Texas’ State Gem, the Blue Topaz

Generally speaking, when you mention the word “topaz” it summons in your mind’s eye a gemstone that’s golden in color, roughly the same hue as fresh honey. This is likely because the yellow topaz is the traditional birthstone for the month of November, and is one of the most common colors of the stone to be found. However, topaz occurs in nature in a variety of colors, and in this article we’re going to focus on the blue topaz. It plays an important role in the state of Texas, and is as beautiful as the Hill Country skies!

Now, the most common color of topaz found in nature is the clear, or white, variety. Sometimes referred to as “true” topaz, this is the purest version of the stone available, without any impurities. Depending on other elements that may be present, a topaz can be anything from crystal clear to dark brown. For example, the traditional yellow topaz gets its color from the presence of iron inside the crystal. Its rarer cousin, the blue topaz, contains traces of chromium or titanium that give it its sparkling blue color.

The first blue topaz stones found in a natural setting were mined in Brazil in the 1960s, and to date the majority of crystals of this color come from the South American country. While a few “outlier” stones have been found in the western United States, they’re only commonly found in this country in one area. One county, to be precise, and it’s right here in the Hill Country! So many jewelry-grade specimens of blue topaz have been found in Mason County that its county seat, Mason, is known as the “Gem of the Hill Country.” Likewise, blue topaz stones are sometimes generically referred to as “Texas Topaz,” regardless of their country of origin.

While its Brazilian cousins can be as deep blue as sapphires, the Texas version of the blue topaz tends to be more pastel in shade, like the waters of a fast-flowing river. The Hill Country blue topaz is very durable, rating an eight on the one-to-ten Mohs Mineral Hardness Scale (with diamonds as a ten, for example). These qualities make it ideal for use in jewelry, and its glittering beauty is best shown off in the “Lone Star Cut,” with the five-pointed Star of Texas in the facets of the stone’s center.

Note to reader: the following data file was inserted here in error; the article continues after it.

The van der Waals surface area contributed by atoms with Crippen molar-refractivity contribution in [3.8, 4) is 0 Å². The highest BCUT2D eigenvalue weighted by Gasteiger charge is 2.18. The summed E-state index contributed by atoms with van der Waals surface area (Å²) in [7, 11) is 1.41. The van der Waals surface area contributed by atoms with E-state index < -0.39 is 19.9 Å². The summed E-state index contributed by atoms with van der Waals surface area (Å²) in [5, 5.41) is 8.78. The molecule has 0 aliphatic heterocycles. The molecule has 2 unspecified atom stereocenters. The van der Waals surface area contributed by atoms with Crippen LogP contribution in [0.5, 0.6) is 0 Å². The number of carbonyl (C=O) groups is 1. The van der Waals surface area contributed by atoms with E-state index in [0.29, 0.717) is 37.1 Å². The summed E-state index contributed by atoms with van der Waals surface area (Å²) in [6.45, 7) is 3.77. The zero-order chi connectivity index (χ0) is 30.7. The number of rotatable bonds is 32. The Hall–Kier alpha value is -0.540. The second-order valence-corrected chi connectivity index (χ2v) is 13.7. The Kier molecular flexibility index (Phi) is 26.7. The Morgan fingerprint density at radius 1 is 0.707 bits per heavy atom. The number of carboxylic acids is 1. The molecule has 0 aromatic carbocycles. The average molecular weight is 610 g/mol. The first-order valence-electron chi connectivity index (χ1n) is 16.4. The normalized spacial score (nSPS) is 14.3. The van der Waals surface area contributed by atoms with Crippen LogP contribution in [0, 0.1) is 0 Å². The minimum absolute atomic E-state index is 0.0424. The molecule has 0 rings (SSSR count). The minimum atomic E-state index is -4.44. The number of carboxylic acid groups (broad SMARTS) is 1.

When it came time to designate an official state gemstone, the decision was a simple and popular one for Texas. On March 26, 1969, shortly after its discovery in Mason County, the blue topaz was named the official state gemstone by the Texas State Legislature. By the way, Texas is the only state in the union with an official gemstone cut; in 1977 the Lone Star Cut was given that unique designation.

For several decades, ranchers and other landowners in Mason County would allow “rock hunts” to take place on their property, where tourists could search the earth for sparkling blue topaz keepsakes. However, as gems became more scarce, and digging became more invasive, the practice dwindled over time, until the last hunt-friendly ranch in Mason county discontinued the practice in 2023.

That isn’t to say you won’t find the glittering beauty of blue topaz in the Hill Country! For example, if you check the Texas Hill Country Travel App, you’ll find listings under the “Stores” and “Antiques” categories in over 30 Hill Country towns that carry unique jewelry. The app is a free download, available on both iPhone and Android, and it will direct you to not only Texas blue topaz, but other unique finds and attractions you’ll only find in the Hill Country!